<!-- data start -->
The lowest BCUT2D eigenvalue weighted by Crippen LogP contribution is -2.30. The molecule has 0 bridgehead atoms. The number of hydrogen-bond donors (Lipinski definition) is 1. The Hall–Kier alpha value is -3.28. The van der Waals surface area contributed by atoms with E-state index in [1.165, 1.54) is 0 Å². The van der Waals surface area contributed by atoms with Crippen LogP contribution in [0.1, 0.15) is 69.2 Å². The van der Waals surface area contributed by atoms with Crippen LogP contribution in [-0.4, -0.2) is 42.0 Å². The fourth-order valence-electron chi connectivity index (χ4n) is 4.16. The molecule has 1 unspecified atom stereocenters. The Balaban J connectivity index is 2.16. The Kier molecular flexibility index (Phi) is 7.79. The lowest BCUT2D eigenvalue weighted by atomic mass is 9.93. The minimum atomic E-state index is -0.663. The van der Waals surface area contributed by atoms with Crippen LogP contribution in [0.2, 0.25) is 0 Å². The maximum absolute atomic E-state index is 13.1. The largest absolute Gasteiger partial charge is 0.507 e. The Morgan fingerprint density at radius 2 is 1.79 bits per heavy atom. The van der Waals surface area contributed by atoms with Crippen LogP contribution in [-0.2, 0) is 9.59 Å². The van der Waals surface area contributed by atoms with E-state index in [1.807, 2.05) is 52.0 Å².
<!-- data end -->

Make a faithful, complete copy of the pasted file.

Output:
The lowest BCUT2D eigenvalue weighted by Crippen LogP contribution is -2.30. The molecule has 0 bridgehead atoms. The number of hydrogen-bond donors (Lipinski definition) is 1. The Hall–Kier alpha value is -3.28. The van der Waals surface area contributed by atoms with E-state index in [1.165, 1.54) is 0 Å². The van der Waals surface area contributed by atoms with Crippen LogP contribution in [0.1, 0.15) is 69.2 Å². The van der Waals surface area contributed by atoms with Crippen LogP contribution in [-0.4, -0.2) is 42.0 Å². The fourth-order valence-electron chi connectivity index (χ4n) is 4.16. The molecule has 1 unspecified atom stereocenters. The Balaban J connectivity index is 2.16. The Kier molecular flexibility index (Phi) is 7.79. The lowest BCUT2D eigenvalue weighted by atomic mass is 9.93. The minimum atomic E-state index is -0.663. The van der Waals surface area contributed by atoms with Crippen LogP contribution in [0.2, 0.25) is 0 Å². The maximum absolute atomic E-state index is 13.1. The largest absolute Gasteiger partial charge is 0.507 e. The Morgan fingerprint density at radius 2 is 1.79 bits per heavy atom. The van der Waals surface area contributed by atoms with Crippen LogP contribution in [-0.2, 0) is 9.59 Å². The van der Waals surface area contributed by atoms with E-state index in [1.807, 2.05) is 52.0 Å².